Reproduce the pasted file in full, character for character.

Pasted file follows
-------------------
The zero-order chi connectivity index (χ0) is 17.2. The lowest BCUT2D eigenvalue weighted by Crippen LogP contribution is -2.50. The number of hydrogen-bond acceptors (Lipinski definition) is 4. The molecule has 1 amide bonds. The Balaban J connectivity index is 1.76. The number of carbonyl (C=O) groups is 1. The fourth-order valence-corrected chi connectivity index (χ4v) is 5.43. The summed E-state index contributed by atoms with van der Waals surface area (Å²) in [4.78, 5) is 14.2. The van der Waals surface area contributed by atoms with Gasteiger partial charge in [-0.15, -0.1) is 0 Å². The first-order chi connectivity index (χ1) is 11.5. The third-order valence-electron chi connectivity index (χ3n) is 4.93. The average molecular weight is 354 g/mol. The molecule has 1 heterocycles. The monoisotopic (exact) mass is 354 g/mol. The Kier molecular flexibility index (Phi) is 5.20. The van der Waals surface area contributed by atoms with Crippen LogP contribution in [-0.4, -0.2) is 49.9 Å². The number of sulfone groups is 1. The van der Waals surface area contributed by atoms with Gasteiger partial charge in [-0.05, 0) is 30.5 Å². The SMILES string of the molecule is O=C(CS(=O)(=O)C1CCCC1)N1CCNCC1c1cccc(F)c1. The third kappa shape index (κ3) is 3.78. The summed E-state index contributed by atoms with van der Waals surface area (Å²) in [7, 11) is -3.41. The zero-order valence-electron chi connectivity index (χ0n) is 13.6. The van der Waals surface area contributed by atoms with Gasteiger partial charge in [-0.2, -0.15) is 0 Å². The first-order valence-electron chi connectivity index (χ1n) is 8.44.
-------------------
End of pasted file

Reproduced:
The zero-order chi connectivity index (χ0) is 17.2. The lowest BCUT2D eigenvalue weighted by Crippen LogP contribution is -2.50. The number of hydrogen-bond acceptors (Lipinski definition) is 4. The molecule has 1 amide bonds. The Balaban J connectivity index is 1.76. The number of carbonyl (C=O) groups is 1. The fourth-order valence-corrected chi connectivity index (χ4v) is 5.43. The summed E-state index contributed by atoms with van der Waals surface area (Å²) in [4.78, 5) is 14.2. The van der Waals surface area contributed by atoms with Gasteiger partial charge in [-0.15, -0.1) is 0 Å². The first-order chi connectivity index (χ1) is 11.5. The third-order valence-electron chi connectivity index (χ3n) is 4.93. The average molecular weight is 354 g/mol. The molecule has 1 heterocycles. The monoisotopic (exact) mass is 354 g/mol. The Kier molecular flexibility index (Phi) is 5.20. The van der Waals surface area contributed by atoms with Crippen LogP contribution in [-0.4, -0.2) is 49.9 Å². The number of sulfone groups is 1. The van der Waals surface area contributed by atoms with Gasteiger partial charge in [-0.05, 0) is 30.5 Å². The SMILES string of the molecule is O=C(CS(=O)(=O)C1CCCC1)N1CCNCC1c1cccc(F)c1. The third kappa shape index (κ3) is 3.78. The summed E-state index contributed by atoms with van der Waals surface area (Å²) in [7, 11) is -3.41. The zero-order valence-electron chi connectivity index (χ0n) is 13.6. The van der Waals surface area contributed by atoms with Gasteiger partial charge in [-0.2, -0.15) is 0 Å². The first-order valence-electron chi connectivity index (χ1n) is 8.44.